Ding: How one idea opened the door to a whole new business
Avril O’Neil and John Nussey were finalists in the first ever Design Council Spark programme in 2015 with ‘Ding’, the smart doorbell that rings through to your mobile phone. They were one of three Spark finalists awarded a share of the £150k prize money, and went onto be offered a place with John Lewis’ JLab before achieving 200% funding on Kickstarter.
We caught up with the Ding duo to find out how their Spark journey shaped the development of their new business.
Many of the products on the Design Council Spark programme, such as Rockit or Tickletec, were conceived by their creators after they encountered a problem in their own lives. For designers Avril O’Neil and John Nussey it was quite different - they were looking for an idea for a product that they could develop, and improve upon, themselves. However, it wasn’t until their doorbell broke that they found the right inspiration.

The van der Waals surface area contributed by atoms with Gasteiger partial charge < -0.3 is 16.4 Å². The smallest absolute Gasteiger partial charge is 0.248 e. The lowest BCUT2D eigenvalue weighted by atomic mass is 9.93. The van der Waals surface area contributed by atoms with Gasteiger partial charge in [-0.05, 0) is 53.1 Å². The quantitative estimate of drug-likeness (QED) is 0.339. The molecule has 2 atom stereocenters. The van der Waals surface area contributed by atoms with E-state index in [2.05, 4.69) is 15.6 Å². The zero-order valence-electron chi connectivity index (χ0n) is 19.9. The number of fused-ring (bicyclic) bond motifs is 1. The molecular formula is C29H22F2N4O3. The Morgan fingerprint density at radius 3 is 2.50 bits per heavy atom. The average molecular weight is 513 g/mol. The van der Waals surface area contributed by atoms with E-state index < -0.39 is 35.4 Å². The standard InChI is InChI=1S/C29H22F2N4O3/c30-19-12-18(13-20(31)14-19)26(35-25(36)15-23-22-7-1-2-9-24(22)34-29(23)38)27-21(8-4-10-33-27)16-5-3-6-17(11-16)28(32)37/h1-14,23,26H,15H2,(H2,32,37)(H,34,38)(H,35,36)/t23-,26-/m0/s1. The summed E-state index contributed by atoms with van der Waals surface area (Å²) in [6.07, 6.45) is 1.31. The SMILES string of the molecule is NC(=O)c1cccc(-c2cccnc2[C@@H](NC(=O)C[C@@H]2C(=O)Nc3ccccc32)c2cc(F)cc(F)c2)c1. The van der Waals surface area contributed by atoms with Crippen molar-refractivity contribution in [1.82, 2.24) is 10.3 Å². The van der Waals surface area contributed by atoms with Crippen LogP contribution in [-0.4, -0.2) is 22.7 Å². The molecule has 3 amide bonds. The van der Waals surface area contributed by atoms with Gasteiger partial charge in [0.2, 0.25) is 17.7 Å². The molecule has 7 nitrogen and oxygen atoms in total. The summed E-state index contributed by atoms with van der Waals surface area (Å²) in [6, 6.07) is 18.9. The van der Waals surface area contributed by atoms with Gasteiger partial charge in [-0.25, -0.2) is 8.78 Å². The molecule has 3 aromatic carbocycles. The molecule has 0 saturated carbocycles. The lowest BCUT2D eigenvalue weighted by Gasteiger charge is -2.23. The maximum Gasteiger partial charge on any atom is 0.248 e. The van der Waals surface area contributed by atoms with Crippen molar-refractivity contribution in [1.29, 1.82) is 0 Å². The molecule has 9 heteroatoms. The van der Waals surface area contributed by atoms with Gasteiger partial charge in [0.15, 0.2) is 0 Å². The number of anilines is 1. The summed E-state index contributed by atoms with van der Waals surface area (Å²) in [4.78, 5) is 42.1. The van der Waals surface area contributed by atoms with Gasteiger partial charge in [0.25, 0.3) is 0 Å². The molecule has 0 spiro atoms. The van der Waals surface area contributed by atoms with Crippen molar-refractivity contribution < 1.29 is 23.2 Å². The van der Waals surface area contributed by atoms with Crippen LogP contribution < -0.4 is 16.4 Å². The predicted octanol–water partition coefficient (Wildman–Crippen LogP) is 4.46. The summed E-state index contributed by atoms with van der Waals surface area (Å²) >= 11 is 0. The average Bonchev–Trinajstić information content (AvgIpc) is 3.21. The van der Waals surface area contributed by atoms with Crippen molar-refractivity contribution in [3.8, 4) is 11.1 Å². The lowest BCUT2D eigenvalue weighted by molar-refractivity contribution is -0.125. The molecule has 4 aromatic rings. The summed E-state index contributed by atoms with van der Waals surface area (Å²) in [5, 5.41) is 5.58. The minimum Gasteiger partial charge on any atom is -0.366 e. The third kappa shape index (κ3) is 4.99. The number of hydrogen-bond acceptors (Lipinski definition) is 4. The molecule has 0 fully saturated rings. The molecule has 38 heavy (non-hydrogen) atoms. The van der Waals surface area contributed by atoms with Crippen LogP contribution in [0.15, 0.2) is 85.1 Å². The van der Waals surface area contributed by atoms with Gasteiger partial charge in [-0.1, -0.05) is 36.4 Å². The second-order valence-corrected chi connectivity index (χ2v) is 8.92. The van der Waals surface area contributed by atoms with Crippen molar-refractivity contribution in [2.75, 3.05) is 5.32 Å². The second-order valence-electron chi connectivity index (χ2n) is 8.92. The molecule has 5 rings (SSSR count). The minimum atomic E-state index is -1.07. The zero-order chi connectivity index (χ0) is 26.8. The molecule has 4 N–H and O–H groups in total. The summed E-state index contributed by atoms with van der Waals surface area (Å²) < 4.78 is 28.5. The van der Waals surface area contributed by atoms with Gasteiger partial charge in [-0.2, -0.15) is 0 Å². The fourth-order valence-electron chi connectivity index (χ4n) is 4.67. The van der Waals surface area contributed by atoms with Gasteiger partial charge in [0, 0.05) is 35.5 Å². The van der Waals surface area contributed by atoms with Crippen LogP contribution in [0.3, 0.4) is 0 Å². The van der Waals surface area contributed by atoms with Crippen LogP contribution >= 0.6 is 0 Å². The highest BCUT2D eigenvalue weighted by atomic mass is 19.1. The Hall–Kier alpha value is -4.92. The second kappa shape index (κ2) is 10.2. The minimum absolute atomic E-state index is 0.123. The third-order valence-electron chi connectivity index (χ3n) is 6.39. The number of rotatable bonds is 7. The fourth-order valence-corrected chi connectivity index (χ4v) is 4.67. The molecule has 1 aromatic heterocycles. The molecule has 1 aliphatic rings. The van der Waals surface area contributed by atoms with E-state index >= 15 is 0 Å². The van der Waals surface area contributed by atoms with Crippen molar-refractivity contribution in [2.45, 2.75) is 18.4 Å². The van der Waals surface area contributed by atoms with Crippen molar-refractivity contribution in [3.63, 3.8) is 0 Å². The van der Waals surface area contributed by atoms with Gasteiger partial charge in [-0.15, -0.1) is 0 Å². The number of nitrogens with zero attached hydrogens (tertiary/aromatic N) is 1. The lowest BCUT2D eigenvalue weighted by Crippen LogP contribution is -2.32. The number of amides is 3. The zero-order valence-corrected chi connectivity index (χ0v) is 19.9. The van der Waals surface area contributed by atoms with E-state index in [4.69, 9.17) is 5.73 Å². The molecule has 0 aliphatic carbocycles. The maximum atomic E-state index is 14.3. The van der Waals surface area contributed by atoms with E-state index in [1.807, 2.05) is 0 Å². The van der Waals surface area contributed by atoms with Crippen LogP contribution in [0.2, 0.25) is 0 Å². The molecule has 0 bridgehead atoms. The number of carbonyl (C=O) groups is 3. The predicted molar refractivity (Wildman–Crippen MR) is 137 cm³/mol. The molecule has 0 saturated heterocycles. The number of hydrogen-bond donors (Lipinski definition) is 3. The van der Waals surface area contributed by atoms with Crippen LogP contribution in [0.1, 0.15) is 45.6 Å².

“Like everyone else when their doorbell stops working, we went straight down the hardware store,” says Avril. “But all we could find were horrible grey boxes with a variety of terrible chimes. At the other end of the spectrum are smart doorbells full of features that no one would ever use. We decided that this was our chance to design something that we really wanted, and see if we could take it to market.”
The Ding doorbell was born. In its now almost fully developed form it sets off a chime in the user’s home and extends a voice call to their mobile phone, allowing them to talk to their visitor from wherever they are in the world.
At the time that Avril and John came up with the idea they were running their own design consultancy, ONN Studio, researching and generating product ideas for clients. They’d always wanted to develop one of their own ideas, but time was always an issue. At around the time they conceived of Ding, they also stumbled across the Design Council’s Spark programme.